The EU's future farm policy should only support active farmers rather than benefiting wealthy landowners such as the UK royal family or Prince Albert of Monaco, according to Pekka Pesonen. The head of EU farmers' lobby Copa-Cogeca spoke to EURACTIV in an exclusive interview.
Pekka Pesonen is secretary-general of Copa-Cogeca, an organisation representing European farmers and agri-cooperatives.
He was speaking to Outi Alapekkala.
What concession would you be willing to make on direct payments?
It's simple – none.
But you realise that you need to be doing some, so what can you do? What would you need to compensate for them?
First of all, if you talk about direct payments as such, it is a part of the whole CAP package. So you cannot separate direct payments out of the package and say that either we maintain or delete them. We need to talk about the CAP as one framework.
We want to maintain the CAP, it has to be strong and commonly financed. And it has to respond to the objectives that we have had over the years – these are not a fixed set of objectives and there is variability in them, though. We have 1950s objectives and 2000 objectives.
Our main priority is to maintain the political framework. The second aspect is that we very much favour the structure [two pillars] as it stands. We have the first pillar and its cross-compliance requirements to make sure that all agricultural activity remains sustainable. In addition to this, we have to have targeted measures bringing in specific added value, especially for the environment and rural development.
But environmental organisations say that cross-compliance is not really delivering.
In respect of all the major objectives of the CAP, cross compliance is a good tool to ensure that while we produce food in big enough quantities, it is safe and produced in a sustainable manner. This means that cross-compliance requirements already have certain environmental reflections that need to be respected.
So for you, the current cross-compliance measures are enough for the environment?
It depends what the objective is. If the current set of objectives stay the same – then yes. We are not saying that they should be diminished. They should be maintained because there is a reason for that.
But then again if we talk about the economic and financial side of it, the reality is that if we remove the first pillar payments, this will have a major impact on the farming economy in Europe. The sustainability criteria and first pillar require that all agriculture has to be sustainable and guarantee that the land is not exploited. We don't have industrial agriculture.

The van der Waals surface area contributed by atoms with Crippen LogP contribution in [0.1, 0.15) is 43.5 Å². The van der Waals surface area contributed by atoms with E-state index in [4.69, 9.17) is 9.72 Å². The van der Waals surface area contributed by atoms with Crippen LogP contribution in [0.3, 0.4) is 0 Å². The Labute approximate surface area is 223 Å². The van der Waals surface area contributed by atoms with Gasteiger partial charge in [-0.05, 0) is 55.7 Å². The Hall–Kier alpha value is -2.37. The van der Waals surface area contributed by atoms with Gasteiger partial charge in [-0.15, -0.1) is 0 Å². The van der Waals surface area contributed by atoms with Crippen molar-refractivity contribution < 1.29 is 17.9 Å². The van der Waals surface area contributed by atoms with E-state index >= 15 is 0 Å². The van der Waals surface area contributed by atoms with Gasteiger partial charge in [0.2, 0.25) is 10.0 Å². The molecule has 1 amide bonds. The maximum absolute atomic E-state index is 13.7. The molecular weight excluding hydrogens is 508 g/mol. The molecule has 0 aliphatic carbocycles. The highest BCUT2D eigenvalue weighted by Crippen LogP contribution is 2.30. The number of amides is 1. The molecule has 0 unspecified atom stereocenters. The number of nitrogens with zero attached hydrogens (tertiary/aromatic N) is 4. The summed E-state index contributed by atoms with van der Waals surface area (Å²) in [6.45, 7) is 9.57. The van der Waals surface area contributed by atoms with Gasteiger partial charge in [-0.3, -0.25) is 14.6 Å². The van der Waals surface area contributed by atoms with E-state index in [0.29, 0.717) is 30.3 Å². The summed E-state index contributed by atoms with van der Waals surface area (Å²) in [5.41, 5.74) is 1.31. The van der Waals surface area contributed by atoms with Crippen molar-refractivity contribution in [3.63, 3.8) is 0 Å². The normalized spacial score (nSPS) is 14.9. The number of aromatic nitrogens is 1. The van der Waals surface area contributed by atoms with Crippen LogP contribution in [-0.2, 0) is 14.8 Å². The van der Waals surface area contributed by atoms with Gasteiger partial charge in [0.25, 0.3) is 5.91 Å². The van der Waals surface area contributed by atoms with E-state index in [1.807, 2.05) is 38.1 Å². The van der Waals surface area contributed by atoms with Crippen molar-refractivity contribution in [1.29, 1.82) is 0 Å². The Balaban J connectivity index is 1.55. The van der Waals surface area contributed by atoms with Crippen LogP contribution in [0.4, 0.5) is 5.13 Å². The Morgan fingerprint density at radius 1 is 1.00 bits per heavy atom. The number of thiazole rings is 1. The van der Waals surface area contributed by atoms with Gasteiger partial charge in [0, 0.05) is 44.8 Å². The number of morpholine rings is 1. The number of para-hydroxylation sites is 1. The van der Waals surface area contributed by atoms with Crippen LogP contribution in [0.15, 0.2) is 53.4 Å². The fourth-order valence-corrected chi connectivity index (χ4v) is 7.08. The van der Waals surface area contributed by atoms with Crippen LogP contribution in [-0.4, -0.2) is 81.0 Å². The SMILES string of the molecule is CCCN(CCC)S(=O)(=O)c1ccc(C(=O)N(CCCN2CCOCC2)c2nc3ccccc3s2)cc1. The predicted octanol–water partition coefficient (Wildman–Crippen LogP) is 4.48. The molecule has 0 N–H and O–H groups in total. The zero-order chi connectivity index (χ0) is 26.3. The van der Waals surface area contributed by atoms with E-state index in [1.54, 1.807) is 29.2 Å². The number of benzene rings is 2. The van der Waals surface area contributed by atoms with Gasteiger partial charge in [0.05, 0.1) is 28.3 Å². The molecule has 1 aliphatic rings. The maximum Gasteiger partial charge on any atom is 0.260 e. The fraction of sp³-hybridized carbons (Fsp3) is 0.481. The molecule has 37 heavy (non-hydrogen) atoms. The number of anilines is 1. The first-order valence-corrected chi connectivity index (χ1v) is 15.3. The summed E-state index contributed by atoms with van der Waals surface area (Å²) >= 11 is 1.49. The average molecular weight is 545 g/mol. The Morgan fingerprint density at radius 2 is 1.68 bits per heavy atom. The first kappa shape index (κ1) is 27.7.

In the worst-case scenario, if we go to eliminate the first pillar payments, that would most probably lead to having two-fold agriculture in Europe, or two extremes: on the one hand, extremely competitive, industrialised, efficient agriculture most probably in the few best land areas and on the other, by far bigger land areas in rural areas that would be basically emptying, abandoned. And this is not in the interests of European citizens.
Imagine that we keep the first pillar payments. Who should they go to? How would you like to see them 'reorganised'? Do you think that it is fair that very rich landowners, who would definitely be competitive and get income without any subsidies, still receive CAP money at all?
I'm very happy that you asked this question because Copa-Cogeca has clearly said that we would like to have a CAP that is directed to active farmers – to active and entrepreneurial farmers who produce food and services.
This means that landownership as such cannot be and should not be a basis for any kind of payment. You have to have return, and especially from a farmer's perspective: an active farmer needs to be the beneficiary of support – only then we can talk about what kind of services farmers deliver to the food chain and to society.
Preferably we would like to see this as a policy that encourages farmers to use natural resources in the most efficient manner.
Who is not an active farmer and currently gets money from the CAP?
Land ownership doesn't qualify for support as such.
We want the support to be given to farmers who are active and entrepreneurial. And we are very much interested in developing this entrepreneurial side. Because we know that we need to get more income from the market. At the moment, market returns are far from sustainable.
If you are a landowner and you lease your land and you tell the tenant that 'no matter what, I'm going to increase the rent because of the changes in the CAP support schemes' – well, that is something that we simply don't understand.
Changes in the support schemes should be linked to the services and activities on the farm. Because the changes in the support schemes are always linked to the services and activities on the farm and this has nothing to do with the ownership of the land as such.
So, currently, if a farmer gets more subsidies from the CAP, landowners automatically raise the cost of renting the land, and you're saying that they should not be able to do that?
Yes, if they don't do anything for it. If the farmer has to provide the added value or the added services that are requested, and then the landowner takes the change in the support scheme from between, then it is not normal.